Electronics projects Original wipers Home Julian Rogers Home

The windscreen wipers on my TR7 always seem a bit weedy (it’s the same on my SD1 too). All the motor current passes through the stalk switch on the steering column and the park switch in the motor itself also gets a hefty dollop of current when it shorts out the motor to apply a magnetic brake. Perhaps there is some resistance in the switch contacts (or in the original wiring and plug connections?) leading to voltage drop and heating of the contacts which in turn leads to a downward spiral towards failure (or even fire!)

Also he multi-strand wires used in the loom are not tinned and can be subject to tarnish even under the insulation or under the crimping on the plug connectors etc. (I always solder my connections after crimping them to ensure the best electrical connection.)

The upshot of all this is that I would like use the existing switches and wiring just to control mosfet transistors that would actually handle the high current to the motor with very few chances of electrical losses on the way. Also the original TR7 arrangement doesn’t have an intermittent or delay setting and that would be very nice to have. (Every time it rains, I curse my wife’s Hyundai i10 which, being poverty spec. has no intermittent setting.)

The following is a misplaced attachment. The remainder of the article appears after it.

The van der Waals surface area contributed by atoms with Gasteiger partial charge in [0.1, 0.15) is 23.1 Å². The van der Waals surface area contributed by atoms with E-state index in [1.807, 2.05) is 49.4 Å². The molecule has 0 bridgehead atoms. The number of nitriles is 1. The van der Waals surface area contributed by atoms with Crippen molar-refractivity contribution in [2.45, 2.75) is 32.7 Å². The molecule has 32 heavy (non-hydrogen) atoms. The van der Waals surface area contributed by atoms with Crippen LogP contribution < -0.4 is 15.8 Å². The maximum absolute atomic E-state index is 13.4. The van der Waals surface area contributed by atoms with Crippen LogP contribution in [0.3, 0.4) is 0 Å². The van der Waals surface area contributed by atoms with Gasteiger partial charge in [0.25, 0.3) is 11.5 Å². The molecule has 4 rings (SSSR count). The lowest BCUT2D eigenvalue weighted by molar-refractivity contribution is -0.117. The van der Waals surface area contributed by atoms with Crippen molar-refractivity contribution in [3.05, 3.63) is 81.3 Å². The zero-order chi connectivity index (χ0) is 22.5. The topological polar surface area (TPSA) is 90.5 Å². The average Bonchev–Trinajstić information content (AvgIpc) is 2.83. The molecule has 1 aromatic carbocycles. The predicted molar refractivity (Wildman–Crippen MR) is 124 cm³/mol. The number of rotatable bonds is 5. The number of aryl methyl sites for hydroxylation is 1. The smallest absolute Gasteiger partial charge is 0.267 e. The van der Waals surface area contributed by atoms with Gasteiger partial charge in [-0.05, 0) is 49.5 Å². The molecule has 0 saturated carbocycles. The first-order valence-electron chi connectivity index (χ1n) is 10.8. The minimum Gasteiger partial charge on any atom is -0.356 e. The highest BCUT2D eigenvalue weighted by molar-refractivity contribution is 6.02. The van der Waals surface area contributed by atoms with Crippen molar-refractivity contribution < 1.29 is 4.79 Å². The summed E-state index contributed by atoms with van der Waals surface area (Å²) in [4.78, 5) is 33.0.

I went a bit overboard on the specification, perhaps. The control is by an Arduino which takes input from the stalk switch, a six position programming switch, the park switch on the motor and a motor current sensor. The current sensor would protect the motor if the blades jammed of otherwise got stuck. I thought it could also be used to automatically adjust the intermittent timing according to the amount of rain falling - a drier wind screen means a higher motor current etc.

The motor is a two speed device. It has two positive supply terminals, fast and slow, which connect to different arrangements of the internal wiring of the motor. I could have switched the supply to either terminal with a couple of mosfets but instead, I decided to supply the fast terminal only with pwm and so have the possibility of variable speed (I’m not sure with hindsight that that is really necessary but extra complication seems to be my middle name!)

Before I could start, I had to figure out how the stalk switch worked and the original connections to the motor. This is on the next page.

Wind screen wiper motor control